LETTER 45: MISS CLARISSA HARLOWE TO MISS HOWE

St. Alban’s, Tuesday Morn. past One.

O my dearest friend!
After what I had resolved upon, as by my former, what shall I write? What can I? With what consciousness, even by Letter, do I approach you! —You will soon hear (if already you have not heard from the mouth of common fame), that your Clarissa Harlowe is gone off with a man!—

I am busying myself to give you the particulars at large. The whole twenty-four hours of each day (to begin the moment I can fix) shall be imployed in it till it is finished: Every-one of the hours, I mean, that will be spared me, by this interrupting man, to whom I have made myself so foolishly accountable for too many of them. Rest is departed from me. I have no call for That: And That has no balm for the wounds of my mind. So you’ll have all those hours, without interruption, till the account is ended.

But will you receive, shall you be permitted to receive, my letters, after what I have done? O, my dearest friend! —But I must make the best of it. I hope that will not be very bad! Yet am I convinced, that I did a rash, an inexcusable thing, in meeting him; and all his tenderness, all his vows, cannot pacify my inward reproaches on that account.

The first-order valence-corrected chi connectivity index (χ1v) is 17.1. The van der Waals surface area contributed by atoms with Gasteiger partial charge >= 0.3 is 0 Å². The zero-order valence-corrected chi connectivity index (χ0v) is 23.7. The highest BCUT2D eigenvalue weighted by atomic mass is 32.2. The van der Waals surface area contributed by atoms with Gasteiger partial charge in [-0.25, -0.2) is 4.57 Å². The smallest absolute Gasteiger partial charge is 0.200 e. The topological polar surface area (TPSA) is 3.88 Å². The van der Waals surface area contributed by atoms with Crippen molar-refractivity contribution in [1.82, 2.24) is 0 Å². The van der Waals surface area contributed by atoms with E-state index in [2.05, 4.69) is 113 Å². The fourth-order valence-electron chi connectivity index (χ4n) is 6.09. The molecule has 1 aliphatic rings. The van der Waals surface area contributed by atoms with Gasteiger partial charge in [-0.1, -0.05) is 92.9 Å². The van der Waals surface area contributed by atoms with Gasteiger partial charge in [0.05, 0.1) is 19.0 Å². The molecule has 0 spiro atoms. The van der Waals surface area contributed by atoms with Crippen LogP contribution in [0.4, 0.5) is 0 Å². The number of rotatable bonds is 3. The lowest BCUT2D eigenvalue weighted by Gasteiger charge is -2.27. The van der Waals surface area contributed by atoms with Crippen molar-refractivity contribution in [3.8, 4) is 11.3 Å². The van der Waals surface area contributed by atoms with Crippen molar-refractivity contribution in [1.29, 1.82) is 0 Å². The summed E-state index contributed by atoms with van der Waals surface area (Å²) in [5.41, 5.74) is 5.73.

The bearer comes to you, my dear, for the little parcel of linen, which I sent you with far better and more agreeable hopes. Send not my letters. Send the linen only: Except you will favour me with one line, to tell me, you will love me still; and that you will suspend your censures, till you have the whole before you. I am the readier to send thus early, because if you have deposited any-thing for me, you may cause it to be taken back, or withhold any thing you had but intended to send.

Adieu, my dearest friend! —I beseech you to love me still! —But, alas! what will your mamma say? — What will mine! —What my other relations?—and what my dear Mrs. Norton? And how will my brother and sister triumph?— I cannot at present tell you how, or where, you can direct to me. For very early shall I leave this place; harrassed and fatigued to death! But, when I can do nothing else, constant use has made me able to write. Long, very long, has that been all my amusement and pleasure: Yet could not that have been such to me, had I not had you, my best-beloved friend, to write to. Once more adieu. Pity, and pray for,

Your
Cl. Harlowe .

 

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